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Uploaded:2021-07-27
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On earth it rains water, on the exoplanet WASP-76b, it rains liquid iron, but no matter what planet you're on, the rain drops there have a lot more in common than you might think.

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Sources:

https://agupubs.onlinelibrary.wiley.com/doi/10.1029/2020JE006653
https://www.sciencedaily.com/releases/2021/04/210406084054.htm

https://www.nature.com/articles/s41586-020-2107-1
https://agupubs.onlinelibrary.wiley.com/doi/10.1029/2020JE006403
https://agupubs.onlinelibrary.wiley.com/doi/10.1029/2020JE006404
https://solarsystem.nasa.gov/moons/saturn-moons/titan/in-depth/

Images

https://svs.gsfc.nasa.gov/30710
https://svs.gsfc.nasa.gov/12880
https://commons.wikimedia.org/wiki/File:Eso2005a.jpg
https://svs.gsfc.nasa.gov/11083
https://svs.gsfc.nasa.gov/11853
https://www.storyblocks.com/video/stock/slow-motion-splashing-water-qsyvdm-
https://svs.gsfc.nasa.gov/11288
https://www.storyblocks.com/video/stock/lawn-and-falling-raindrops-at-night-shallow-dof-super-slow-motion-clip-500-fps-rmvt6sl_ir50wqg7
https://svs.gsfc.nasa.gov/3643
https://svs.gsfc.nasa.gov/12467
https://www.storyblocks.com/video/stock/180fps-slow-motion-water-drops-off-the-edge-of-a-roof-ledge-during-thunderstorm-syd8eoommjj5cn8dq
https://svs.gsfc.nasa.gov/13016
https://svs.gsfc.nasa.gov/20248
[♪ INTRO].

If you think about the planets in our solar system,. Earth definitely stands out, for a lot of reasons.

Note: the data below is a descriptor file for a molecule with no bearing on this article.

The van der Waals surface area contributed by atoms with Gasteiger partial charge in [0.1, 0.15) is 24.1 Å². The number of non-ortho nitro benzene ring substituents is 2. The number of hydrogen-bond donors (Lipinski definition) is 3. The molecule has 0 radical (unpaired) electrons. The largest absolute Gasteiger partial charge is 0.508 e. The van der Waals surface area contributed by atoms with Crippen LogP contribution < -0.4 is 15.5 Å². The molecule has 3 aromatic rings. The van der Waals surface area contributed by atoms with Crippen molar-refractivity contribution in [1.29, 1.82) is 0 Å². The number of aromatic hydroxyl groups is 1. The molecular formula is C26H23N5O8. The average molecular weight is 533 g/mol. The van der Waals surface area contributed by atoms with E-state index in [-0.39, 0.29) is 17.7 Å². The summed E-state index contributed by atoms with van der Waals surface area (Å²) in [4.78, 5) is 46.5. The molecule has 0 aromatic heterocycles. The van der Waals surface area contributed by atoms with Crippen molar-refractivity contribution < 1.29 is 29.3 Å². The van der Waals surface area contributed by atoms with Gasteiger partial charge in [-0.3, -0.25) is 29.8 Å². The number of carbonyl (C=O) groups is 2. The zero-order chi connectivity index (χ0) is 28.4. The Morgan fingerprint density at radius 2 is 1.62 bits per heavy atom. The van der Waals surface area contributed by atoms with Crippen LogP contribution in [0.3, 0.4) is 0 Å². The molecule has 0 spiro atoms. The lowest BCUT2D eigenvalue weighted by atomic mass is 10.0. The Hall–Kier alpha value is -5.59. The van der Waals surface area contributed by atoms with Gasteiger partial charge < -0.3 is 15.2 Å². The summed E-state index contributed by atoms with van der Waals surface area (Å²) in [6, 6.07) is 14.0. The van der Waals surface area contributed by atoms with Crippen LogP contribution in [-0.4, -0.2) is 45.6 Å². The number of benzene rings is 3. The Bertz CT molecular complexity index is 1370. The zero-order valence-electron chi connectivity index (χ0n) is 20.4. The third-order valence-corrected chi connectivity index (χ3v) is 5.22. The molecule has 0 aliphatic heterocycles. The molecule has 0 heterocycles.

But one thing that isn’t unique about our planet is rain. Like, scientists say there might be “mushballs” of water and ammonia deep in Jupiter’s atmosphere. And on the exoplanet WASP-76b, it appears to rain liquid iron.

And that’s not where the surprises end, either. One research duo did some calculations, and they found that planets that seem completely different may have rain that is eerily similar. Now, precipitation is a super important part of determining a planet’s overall climate.

By moving molecules like water through the atmosphere, or from the atmosphere to the ground, rain changes things like how much humidity is in the air, or how many clouds are in a part of the sky. And that changes things like how much sun or starlight reflects off a planet, and also how much heat from that light gets trapped by the atmosphere, heat that’s crucial to life in the right amounts. So, if scientists are interested in learning about a planet’s habitability, they need to know about its precipitation.